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Verified by Visa and MasterCard SecureCode: Or, How Not to Design Authentication

(Short Paper)
  • Steven J. Murdoch
  • Ross Anderson
Part of the Lecture Notes in Computer Science book series (LNCS, volume 6052)

Abstract

Banks worldwide are starting to authenticate online card transactions using the ‘3-D Secure’ protocol, which is branded as Verified by Visa and MasterCard SecureCode. This has been partly driven by the sharp increase in online fraud that followed the deployment of EMV smart cards for cardholder-present payments in Europe and elsewhere. 3-D Secure has so far escaped academic scrutiny; yet it might be a textbook example of how not to design an authentication protocol. It ignores good design principles and has significant vulnerabilities, some of which are already being exploited. Also, it provides a fascinating lesson in security economics. While other single sign-on schemes such as OpenID, InfoCard and Liberty came up with decent technology they got the economics wrong, and their schemes have not been adopted. 3-D Secure has lousy technology, but got the economics right (at least for banks and merchants); it now boasts hundreds of millions of accounts. We suggest a path towards more robust authentication that is technologically sound and where the economics would work for banks, merchants and customers – given a gentle regulatory nudge.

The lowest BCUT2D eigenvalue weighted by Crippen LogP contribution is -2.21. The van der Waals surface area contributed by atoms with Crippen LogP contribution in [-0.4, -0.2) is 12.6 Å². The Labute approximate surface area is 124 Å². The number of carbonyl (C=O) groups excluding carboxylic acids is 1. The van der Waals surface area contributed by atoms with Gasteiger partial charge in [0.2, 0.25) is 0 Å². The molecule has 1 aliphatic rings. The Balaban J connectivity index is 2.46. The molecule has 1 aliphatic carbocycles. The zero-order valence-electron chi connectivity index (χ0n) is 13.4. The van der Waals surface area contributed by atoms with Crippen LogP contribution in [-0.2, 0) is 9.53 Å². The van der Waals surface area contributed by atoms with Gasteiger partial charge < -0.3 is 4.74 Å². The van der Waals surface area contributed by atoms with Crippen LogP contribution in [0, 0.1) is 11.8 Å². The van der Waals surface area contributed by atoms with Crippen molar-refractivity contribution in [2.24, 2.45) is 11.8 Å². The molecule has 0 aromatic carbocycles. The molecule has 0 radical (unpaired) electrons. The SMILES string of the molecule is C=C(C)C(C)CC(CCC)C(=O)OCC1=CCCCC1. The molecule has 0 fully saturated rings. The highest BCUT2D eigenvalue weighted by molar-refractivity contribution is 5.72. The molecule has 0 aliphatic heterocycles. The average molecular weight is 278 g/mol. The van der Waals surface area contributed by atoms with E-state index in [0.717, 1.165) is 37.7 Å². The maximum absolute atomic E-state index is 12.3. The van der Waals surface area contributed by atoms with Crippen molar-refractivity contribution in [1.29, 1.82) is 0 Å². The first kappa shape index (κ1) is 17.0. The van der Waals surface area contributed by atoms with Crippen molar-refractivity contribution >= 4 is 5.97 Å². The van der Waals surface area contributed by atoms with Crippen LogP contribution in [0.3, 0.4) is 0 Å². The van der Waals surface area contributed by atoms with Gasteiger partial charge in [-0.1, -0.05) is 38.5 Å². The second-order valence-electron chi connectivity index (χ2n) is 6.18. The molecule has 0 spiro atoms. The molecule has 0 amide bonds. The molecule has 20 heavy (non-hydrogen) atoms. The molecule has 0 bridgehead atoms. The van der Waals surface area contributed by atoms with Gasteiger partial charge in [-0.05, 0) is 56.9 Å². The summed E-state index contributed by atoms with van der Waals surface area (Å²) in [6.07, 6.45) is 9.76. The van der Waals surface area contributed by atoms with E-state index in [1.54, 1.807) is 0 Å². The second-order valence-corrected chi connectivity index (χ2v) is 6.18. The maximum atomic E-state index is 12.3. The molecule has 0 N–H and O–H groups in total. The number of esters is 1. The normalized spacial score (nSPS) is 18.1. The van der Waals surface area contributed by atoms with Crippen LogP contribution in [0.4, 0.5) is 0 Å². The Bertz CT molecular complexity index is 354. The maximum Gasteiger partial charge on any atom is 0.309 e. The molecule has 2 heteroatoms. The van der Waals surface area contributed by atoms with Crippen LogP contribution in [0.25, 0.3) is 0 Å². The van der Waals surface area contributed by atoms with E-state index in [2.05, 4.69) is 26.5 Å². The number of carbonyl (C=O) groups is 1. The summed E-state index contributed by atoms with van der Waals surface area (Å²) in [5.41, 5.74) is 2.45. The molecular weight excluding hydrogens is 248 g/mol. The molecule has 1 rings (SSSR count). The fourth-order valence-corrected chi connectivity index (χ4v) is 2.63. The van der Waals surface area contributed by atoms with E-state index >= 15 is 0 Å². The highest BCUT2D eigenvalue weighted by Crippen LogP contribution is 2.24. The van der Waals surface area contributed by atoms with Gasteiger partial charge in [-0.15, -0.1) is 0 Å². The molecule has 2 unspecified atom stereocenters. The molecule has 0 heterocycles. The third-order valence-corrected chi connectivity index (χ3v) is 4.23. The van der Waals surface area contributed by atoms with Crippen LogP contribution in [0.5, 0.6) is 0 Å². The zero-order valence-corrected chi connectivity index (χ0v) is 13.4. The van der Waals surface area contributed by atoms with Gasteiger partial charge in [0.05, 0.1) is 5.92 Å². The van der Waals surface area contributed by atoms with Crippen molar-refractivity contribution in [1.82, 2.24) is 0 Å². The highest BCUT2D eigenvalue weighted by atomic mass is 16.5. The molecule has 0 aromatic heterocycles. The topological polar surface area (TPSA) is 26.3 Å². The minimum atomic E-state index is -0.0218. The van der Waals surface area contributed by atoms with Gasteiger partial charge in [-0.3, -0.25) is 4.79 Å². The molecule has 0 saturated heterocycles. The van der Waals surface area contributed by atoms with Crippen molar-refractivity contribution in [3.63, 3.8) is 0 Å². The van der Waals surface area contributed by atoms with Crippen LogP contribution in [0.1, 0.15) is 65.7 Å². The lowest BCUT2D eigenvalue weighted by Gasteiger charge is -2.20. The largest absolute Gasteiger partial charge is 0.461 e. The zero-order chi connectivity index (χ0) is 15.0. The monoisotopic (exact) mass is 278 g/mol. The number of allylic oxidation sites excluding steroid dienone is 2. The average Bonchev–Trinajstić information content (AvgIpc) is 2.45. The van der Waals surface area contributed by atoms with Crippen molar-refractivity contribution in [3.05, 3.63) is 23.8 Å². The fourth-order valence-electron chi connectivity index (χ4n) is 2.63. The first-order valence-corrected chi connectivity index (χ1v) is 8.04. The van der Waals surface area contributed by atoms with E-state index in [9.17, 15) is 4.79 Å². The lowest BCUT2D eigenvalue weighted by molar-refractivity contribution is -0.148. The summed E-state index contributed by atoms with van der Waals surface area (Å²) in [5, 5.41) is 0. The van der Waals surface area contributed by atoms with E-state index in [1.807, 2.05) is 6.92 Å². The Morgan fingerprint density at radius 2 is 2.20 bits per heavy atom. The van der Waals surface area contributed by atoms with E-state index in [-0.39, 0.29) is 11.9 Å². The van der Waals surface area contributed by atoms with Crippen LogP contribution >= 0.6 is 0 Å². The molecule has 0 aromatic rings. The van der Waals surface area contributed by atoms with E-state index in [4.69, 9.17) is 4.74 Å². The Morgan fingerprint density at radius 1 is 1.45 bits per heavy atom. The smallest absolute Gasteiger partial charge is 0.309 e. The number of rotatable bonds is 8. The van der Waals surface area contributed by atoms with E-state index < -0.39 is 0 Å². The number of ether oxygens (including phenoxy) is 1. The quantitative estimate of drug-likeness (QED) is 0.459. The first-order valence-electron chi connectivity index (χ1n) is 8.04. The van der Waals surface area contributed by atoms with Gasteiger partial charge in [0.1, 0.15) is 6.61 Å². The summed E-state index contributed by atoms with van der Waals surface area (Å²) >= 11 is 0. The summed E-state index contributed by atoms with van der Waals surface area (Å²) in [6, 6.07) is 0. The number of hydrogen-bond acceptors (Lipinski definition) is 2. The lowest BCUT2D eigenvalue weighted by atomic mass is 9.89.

Keywords

Authentication Protocol Online Banking Bank Customer Secure Electronic Transaction Academic Scrutiny 
These keywords were added by machine and not by the authors. This process is experimental and the keywords may be updated as the learning algorithm improves.

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References

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    Drimer, S., Murdoch, S.J., Anderson, R.: Optimised to fail: Card readers for online banking. In: Dingledine, R., Golle, P. (eds.) FC 2009. LNCS, vol. 5628, pp. 184–200. Springer, Heidelberg (2009)CrossRefGoogle Scholar
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Copyright information

© Springer-Verlag Berlin Heidelberg 2010

Authors and Affiliations

  • Steven J. Murdoch
    • 1
  • Ross Anderson
    • 1
  1. 1.Computer LaboratoryUniversity of CambridgeUK

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